What are your chances of getting HIV, or any other disease, from a needle prick on the finger? (The needle had just been used to collect tubes of blood from a patient, set on the table, and pricked you.)
Great question! It’s wise to be in the know about workplace health risks. The Centers for Disease Control and Prevention (CDC) estimates that approximately 385,000 sharps-related injuries (i.e., being stuck by a needle) occur in health care workers each year in the United States. But, fear not! There are things you can do to prevent a needlestick injury from happening (more on this later)! Getting back to your question about Human Immunodeficiency Virus (HIV); according to the CDC, if a person is stuck by a needle with HIV-positive fluid on it, approximately 2.3 out of 1,000 individuals, if untreated, will become infected with HIV. So, the odds of being infected with HIV from a needlestick injury are less than one percent. Interested in more stats about possible disease transmission and what to do if you are accidently stuck? Read on!
There are two types of injuries that could place a health care worker at risk: a percutaneous injury (i.e., being stuck by a needle or cut with a sharp object) or a mucus membrane injury (i.e., exposed skin that is chapped, scraped, or afflicted with dermatitis). And, as you suggested, injuries may expose health care workers to a range of blood-borne pathogens including, but not limited to, HIV, hepatitis B, and hepatitis C. Risk of transmission can increase if the needle is visibly bloody, if the procedure involved placing the needle in one of the patient's veins or arteries, or if it was a deep injury.
Occupational (work-related) exposure from an HIV-positive source isn’t very common. To be more specific, the rate of occupational transmission from an HIV-positive source is about 0.3 percent for a percutaneous exposure and 0.09 percent for a mucus membrane exposure. So, the chances of HIV transmission are pretty low. You also mentioned other diseases; the risk of infection for hepatitis B following an accidental needlestick injury is about 22 to 31 percent, though the likelihood of infection may vary depending on the health care worker’s vaccination status. The risk for hepatitis C infection following a needlestick injury is about 1.8 percent.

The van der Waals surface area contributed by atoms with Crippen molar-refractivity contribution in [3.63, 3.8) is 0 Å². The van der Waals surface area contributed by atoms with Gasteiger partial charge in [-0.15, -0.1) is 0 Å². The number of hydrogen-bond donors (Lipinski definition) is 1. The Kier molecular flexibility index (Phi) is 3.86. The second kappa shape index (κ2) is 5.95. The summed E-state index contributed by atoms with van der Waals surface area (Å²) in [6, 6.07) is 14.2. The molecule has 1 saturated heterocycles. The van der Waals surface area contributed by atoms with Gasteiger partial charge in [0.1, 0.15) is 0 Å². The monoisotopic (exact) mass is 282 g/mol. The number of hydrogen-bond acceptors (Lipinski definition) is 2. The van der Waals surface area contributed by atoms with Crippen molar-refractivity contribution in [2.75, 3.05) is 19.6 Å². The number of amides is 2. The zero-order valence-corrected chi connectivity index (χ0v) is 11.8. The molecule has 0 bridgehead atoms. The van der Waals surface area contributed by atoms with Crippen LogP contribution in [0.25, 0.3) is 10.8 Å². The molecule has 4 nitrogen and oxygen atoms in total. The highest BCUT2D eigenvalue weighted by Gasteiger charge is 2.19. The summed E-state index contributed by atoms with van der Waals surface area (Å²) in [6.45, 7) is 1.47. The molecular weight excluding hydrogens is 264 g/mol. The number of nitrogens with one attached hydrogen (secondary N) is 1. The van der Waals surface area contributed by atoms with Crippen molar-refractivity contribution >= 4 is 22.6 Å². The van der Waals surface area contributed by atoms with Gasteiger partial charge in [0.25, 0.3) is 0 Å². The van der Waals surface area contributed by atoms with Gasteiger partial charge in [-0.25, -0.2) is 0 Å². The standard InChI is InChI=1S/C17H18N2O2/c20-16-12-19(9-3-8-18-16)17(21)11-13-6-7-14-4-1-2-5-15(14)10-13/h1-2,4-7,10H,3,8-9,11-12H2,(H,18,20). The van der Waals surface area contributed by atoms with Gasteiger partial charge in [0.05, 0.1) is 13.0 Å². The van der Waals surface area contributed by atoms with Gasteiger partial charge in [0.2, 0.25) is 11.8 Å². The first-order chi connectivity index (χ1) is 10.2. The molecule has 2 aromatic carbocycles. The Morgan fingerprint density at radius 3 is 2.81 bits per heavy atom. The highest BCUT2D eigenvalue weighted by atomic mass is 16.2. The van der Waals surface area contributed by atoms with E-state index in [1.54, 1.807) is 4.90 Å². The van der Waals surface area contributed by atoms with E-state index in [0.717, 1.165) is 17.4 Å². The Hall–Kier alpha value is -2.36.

What can you do if you’re stuck? Although infection is fairly uncommon, it may still be helpful to know the immediate and long-term steps you can take in the event of an accidental stick. Following a needlestick injury, it’s recommended that you:
- Wash the site with hot soap and water
- Contact a supervisor for support and documentation of the incident
- Seek medical treatment
Adapted from the CDC.
It may be recommended that you get tested for HIV and other blood-borne pathogens as this is the only way to know for sure whether or not you have been infected. Your health care provider might also recommend beginning a regimen of post-exposure prophylaxis (PEP) medication for HIV or for Hep B (there is currently no PEP for Hep C) as soon as possible after the prick.
How can you prevent this from happening in the first place? Consider these preventative measures:
- Use barriers such as gloves and goggles.
- Wash your hands and skin following contact with blood or body fluids.
- Be extra careful when handling and disposing of sharp instruments.
- Speak with their supervisor about specific workplace policies and procedures regarding these types of injuries.
Adapted from the CDC.
While risk of transmission may be low, employing strategies to prevent needlesticks in the first place and utilizing secondary prevention in the event of injury can further minimize any risks to your health. Here's to keeping yourself out of a stick-y situation!Alice!